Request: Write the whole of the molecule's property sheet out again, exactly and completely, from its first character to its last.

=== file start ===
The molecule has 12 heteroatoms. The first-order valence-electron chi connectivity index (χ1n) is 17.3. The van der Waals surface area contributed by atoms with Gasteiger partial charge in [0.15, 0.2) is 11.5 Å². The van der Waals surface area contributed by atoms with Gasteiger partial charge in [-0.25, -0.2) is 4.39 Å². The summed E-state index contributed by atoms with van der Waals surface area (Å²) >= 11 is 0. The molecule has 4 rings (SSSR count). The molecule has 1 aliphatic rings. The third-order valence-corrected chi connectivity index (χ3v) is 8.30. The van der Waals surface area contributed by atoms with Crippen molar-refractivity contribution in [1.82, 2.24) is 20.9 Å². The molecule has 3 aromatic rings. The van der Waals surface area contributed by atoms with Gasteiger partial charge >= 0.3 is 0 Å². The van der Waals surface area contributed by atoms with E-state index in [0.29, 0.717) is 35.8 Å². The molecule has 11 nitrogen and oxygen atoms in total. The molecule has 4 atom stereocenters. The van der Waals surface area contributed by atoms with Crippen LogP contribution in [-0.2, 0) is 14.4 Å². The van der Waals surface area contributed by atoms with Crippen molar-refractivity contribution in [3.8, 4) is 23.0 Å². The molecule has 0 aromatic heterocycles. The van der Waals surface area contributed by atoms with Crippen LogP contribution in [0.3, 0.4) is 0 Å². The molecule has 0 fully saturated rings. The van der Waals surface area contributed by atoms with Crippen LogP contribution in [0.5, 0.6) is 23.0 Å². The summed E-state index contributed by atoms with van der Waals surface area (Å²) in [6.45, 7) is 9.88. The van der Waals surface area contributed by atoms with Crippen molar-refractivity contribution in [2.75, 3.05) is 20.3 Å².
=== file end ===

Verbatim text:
The molecule has 12 heteroatoms. The first-order valence-electron chi connectivity index (χ1n) is 17.3. The van der Waals surface area contributed by atoms with Gasteiger partial charge in [0.15, 0.2) is 11.5 Å². The van der Waals surface area contributed by atoms with Gasteiger partial charge in [-0.25, -0.2) is 4.39 Å². The summed E-state index contributed by atoms with van der Waals surface area (Å²) >= 11 is 0. The molecule has 4 rings (SSSR count). The molecule has 1 aliphatic rings. The third-order valence-corrected chi connectivity index (χ3v) is 8.30. The van der Waals surface area contributed by atoms with Crippen molar-refractivity contribution in [1.82, 2.24) is 20.9 Å². The molecule has 3 aromatic rings. The van der Waals surface area contributed by atoms with Gasteiger partial charge >= 0.3 is 0 Å². The van der Waals surface area contributed by atoms with E-state index in [0.29, 0.717) is 35.8 Å². The molecule has 11 nitrogen and oxygen atoms in total. The molecule has 4 atom stereocenters. The van der Waals surface area contributed by atoms with Crippen LogP contribution in [-0.2, 0) is 14.4 Å². The van der Waals surface area contributed by atoms with Crippen molar-refractivity contribution in [3.8, 4) is 23.0 Å². The molecule has 0 aromatic heterocycles. The van der Waals surface area contributed by atoms with Crippen LogP contribution in [0.3, 0.4) is 0 Å². The molecule has 0 fully saturated rings. The van der Waals surface area contributed by atoms with Crippen LogP contribution in [0.5, 0.6) is 23.0 Å². The summed E-state index contributed by atoms with van der Waals surface area (Å²) in [6.45, 7) is 9.88. The van der Waals surface area contributed by atoms with Crippen molar-refractivity contribution in [2.75, 3.05) is 20.3 Å².